Password Recovery/Recovery Question Process Flow

I have wrote a couple articles on this subject (in Spanish). The obvious answer would be: use multi-factor authentication. I really despise that approach. In those articles I have demonstrated with ...
Devin's user avatar
  • 38.1k
4 votes

Password Recovery/Recovery Question Process Flow

The problem with Security Questions While it may seem that security questions are something that you'd want to implement in your application to provide an additional layer of security, you aren't ...
Craine's user avatar
  • 141
3 votes

Should large corporations have dedicated UX teams?

I would rephrase your question slightly: Should UX be embedded in an application team, or should it be a centralized resource? Embedding UX in the application team allows the UX professional to ...
nadyne's user avatar
  • 3,644
3 votes

Should we kill the features that users are not using frequently, to improve performance?

Before even considering removing a feature (which took resources to make) think about the following: Who uses it? Depending on the application sorting might be a feature which only power users use ...
rbaleksandar's user avatar
3 votes

In an e-commerce site why the checkout card is often placed in right hand side...why not in left?

Almost everywhere in the world you turn pages from right to left, so in most cultures moving to the right side is associated with moving to the next page/stage. And moving to the left is associated ...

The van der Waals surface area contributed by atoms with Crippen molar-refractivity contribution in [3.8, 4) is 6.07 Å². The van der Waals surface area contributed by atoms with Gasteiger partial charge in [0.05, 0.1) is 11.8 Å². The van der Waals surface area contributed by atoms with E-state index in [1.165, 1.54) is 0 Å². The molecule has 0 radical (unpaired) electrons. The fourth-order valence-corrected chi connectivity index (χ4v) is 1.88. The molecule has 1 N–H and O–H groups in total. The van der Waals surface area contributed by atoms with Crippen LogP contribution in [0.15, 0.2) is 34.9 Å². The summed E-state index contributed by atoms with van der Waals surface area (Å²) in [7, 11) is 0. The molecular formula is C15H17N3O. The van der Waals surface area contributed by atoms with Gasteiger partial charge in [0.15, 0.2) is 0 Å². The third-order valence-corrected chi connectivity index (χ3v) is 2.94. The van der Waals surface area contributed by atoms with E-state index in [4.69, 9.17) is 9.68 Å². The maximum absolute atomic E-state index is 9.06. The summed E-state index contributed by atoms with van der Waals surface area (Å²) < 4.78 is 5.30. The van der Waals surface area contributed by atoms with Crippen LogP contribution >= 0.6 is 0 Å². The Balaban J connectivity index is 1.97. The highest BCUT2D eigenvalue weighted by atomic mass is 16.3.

UXP's user avatar
  • 159
3 votes
Accepted

How to merge designs?

I have some experience both proposing several design options, and also moving from one visual language to another. Personally I'd recommend to: Create some kind of interface inventory, to better ...
Andreas Johansson's user avatar
3 votes

Timeline for Implementing UX Process

You will need to start with the MVP features prioritised. Then develop a Gantt chart based on the complexity of the feature. If there is not enough time, you will need to compromise somewhere. ...
Ren's user avatar
  • 3,196
3 votes
Accepted

Should UX researchers provide design recommendations?

No, it's not out of line for researchers to suggest UX solutions. This is a fairly common practice in many organizations, and is often appreciated where non-designers are doing the design work. Having ...
Izquierdo's user avatar
  • 12.7k
2 votes

Should we kill the features that users are not using frequently, to improve performance?

Keep the interface as it is, but ask the developers to move the sorting processing to the client-side. This will take the strain off the database, and the app will run fast for people who don't sort.
Robyn's user avatar
  • 121
2 votes
Accepted

How do you stand up for the admin user experience in enterprise software applications?

Your process for "admin" interfaces is ultimately no different than any other argument for usability. The argument for improved usability boils down to return on investment (ROI) in all cases. How you ...
Nicholas Pappas's user avatar
2 votes